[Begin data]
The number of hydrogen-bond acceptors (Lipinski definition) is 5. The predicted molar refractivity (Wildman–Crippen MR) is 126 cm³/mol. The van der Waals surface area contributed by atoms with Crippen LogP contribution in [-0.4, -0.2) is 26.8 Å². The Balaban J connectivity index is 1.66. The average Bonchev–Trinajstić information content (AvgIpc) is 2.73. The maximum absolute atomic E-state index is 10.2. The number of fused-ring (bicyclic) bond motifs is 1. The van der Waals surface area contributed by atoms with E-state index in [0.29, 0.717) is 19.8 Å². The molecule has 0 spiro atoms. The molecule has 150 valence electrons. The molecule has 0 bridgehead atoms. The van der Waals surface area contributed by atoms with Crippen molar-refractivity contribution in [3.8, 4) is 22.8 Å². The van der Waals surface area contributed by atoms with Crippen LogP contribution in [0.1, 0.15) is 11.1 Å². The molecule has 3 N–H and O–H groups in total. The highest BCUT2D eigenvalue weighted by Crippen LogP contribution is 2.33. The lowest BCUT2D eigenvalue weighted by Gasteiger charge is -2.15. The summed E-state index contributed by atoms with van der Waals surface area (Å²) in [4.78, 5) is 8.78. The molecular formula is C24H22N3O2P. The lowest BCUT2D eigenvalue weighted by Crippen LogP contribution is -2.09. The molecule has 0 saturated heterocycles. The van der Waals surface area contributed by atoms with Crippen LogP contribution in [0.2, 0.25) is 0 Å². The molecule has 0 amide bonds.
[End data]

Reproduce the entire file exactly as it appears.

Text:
The number of hydrogen-bond acceptors (Lipinski definition) is 5. The predicted molar refractivity (Wildman–Crippen MR) is 126 cm³/mol. The van der Waals surface area contributed by atoms with Crippen LogP contribution in [-0.4, -0.2) is 26.8 Å². The Balaban J connectivity index is 1.66. The average Bonchev–Trinajstić information content (AvgIpc) is 2.73. The maximum absolute atomic E-state index is 10.2. The number of fused-ring (bicyclic) bond motifs is 1. The van der Waals surface area contributed by atoms with E-state index in [0.29, 0.717) is 19.8 Å². The molecule has 0 spiro atoms. The molecule has 150 valence electrons. The molecule has 0 bridgehead atoms. The van der Waals surface area contributed by atoms with Crippen molar-refractivity contribution in [3.8, 4) is 22.8 Å². The van der Waals surface area contributed by atoms with Crippen LogP contribution in [0.1, 0.15) is 11.1 Å². The molecule has 3 N–H and O–H groups in total. The highest BCUT2D eigenvalue weighted by Crippen LogP contribution is 2.33. The lowest BCUT2D eigenvalue weighted by Gasteiger charge is -2.15. The summed E-state index contributed by atoms with van der Waals surface area (Å²) in [4.78, 5) is 8.78. The molecular formula is C24H22N3O2P. The lowest BCUT2D eigenvalue weighted by Crippen LogP contribution is -2.09. The molecule has 0 saturated heterocycles. The van der Waals surface area contributed by atoms with Crippen LogP contribution in [0.2, 0.25) is 0 Å². The molecule has 0 amide bonds.